Estimating Mass Discharge From Dense Nonaqueous Phase Liquid Source Zones Using Upscaled Mass Transfer Coefficients: An Evaluation Using Multiphase Numerical Simulations
Christ, John A. | Ramsburg, C. A. | Pennell, Kurt D. | Abriola, Linda M.
Pub. in Water Resource Research, v42, p 1-13, 2006.Show more [+] Less [-]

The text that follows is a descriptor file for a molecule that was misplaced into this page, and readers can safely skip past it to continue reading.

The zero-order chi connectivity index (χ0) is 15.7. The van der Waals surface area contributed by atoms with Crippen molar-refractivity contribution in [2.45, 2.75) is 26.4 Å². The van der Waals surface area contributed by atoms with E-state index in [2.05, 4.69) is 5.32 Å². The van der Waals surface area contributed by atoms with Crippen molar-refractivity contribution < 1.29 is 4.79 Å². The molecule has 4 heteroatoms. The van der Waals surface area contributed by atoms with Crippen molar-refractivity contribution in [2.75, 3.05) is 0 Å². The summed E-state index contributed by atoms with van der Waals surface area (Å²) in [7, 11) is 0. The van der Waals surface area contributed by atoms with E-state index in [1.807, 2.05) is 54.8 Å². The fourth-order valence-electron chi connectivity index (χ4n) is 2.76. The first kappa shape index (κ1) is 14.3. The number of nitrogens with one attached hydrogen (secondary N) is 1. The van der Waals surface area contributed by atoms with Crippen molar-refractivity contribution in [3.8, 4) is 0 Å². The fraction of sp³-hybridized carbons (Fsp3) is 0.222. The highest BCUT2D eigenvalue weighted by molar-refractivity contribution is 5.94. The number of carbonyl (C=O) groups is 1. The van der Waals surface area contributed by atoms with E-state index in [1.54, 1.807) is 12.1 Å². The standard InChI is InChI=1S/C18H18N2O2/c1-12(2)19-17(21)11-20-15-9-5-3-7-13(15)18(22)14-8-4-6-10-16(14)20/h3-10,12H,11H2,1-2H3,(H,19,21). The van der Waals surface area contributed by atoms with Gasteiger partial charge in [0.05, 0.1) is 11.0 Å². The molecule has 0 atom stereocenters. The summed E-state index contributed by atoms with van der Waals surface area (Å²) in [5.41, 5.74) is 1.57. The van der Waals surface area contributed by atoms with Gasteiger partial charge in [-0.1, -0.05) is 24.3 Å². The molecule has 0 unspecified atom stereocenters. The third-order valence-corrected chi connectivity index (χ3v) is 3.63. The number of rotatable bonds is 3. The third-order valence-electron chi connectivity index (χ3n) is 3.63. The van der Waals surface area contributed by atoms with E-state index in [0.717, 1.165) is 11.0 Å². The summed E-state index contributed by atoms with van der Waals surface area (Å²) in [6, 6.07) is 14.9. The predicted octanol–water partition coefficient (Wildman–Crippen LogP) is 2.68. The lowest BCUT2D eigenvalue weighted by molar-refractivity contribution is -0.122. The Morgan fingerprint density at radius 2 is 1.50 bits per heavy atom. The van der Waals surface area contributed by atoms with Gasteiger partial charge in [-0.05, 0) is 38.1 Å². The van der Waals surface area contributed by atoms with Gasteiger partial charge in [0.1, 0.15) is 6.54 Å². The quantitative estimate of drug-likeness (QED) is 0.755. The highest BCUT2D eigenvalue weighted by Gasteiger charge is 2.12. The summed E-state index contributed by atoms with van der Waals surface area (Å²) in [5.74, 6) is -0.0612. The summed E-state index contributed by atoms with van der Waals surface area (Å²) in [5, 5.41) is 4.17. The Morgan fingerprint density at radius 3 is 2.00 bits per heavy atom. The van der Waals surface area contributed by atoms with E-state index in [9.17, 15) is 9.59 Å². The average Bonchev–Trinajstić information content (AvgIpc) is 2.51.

Difficulties associated with identifying the dense nonaqueous phase liquid (DNAPL) source zone architecture at the field scale, combined with the computational costs of field-scale DNAPL dissolution simulations, have motivated the development of a number of simplified models that rely upon upscaled (i.e., domain-averaged) mass transfer coefficients to approximate field-scale dissolution processes. While conceptually attractive, these upscaled models have yet to be fully evaluated for prediction of mass recovery from a range of nonuniform, three-dimensional DNAPL source zones. This study compares upscaled model predictions of flux-weighted downstream concentrations and source longevity to predictions derived from three-dimensional multiphase numerical simulation of tetrachloroethene (PCE)-NAPL dissolution for realizations of a statistically homogeneous, nonuniform aquifer. Although the functional forms of the upscaled models are generally shown to be mathematically equivalent, upscaled model flux-weighted concentration predictions varied by over one order of magnitude, with variations attributed to the dependence of the upscaled model parameters on the specific source zone scenario used for model calibration. Replacement of upscaled model calibration parameters with source zone parameters that can be obtained from site characterization information (specifically, the initial flux-weighted concentration and source zone ganglia-to-pool (GTP) mass ratio) reduced the root-mean-square error between upscaled and numerical model predictions by approximately 80%. Application of this modified model to a range of source zone scenarios (0.4 < GTP < 1) demonstrates the efficacy of the model for use as a screening tool to relate DNAPL mass removal and flux-weighted concentrations when mass removal is less than 80%.Show more [+] Less [-]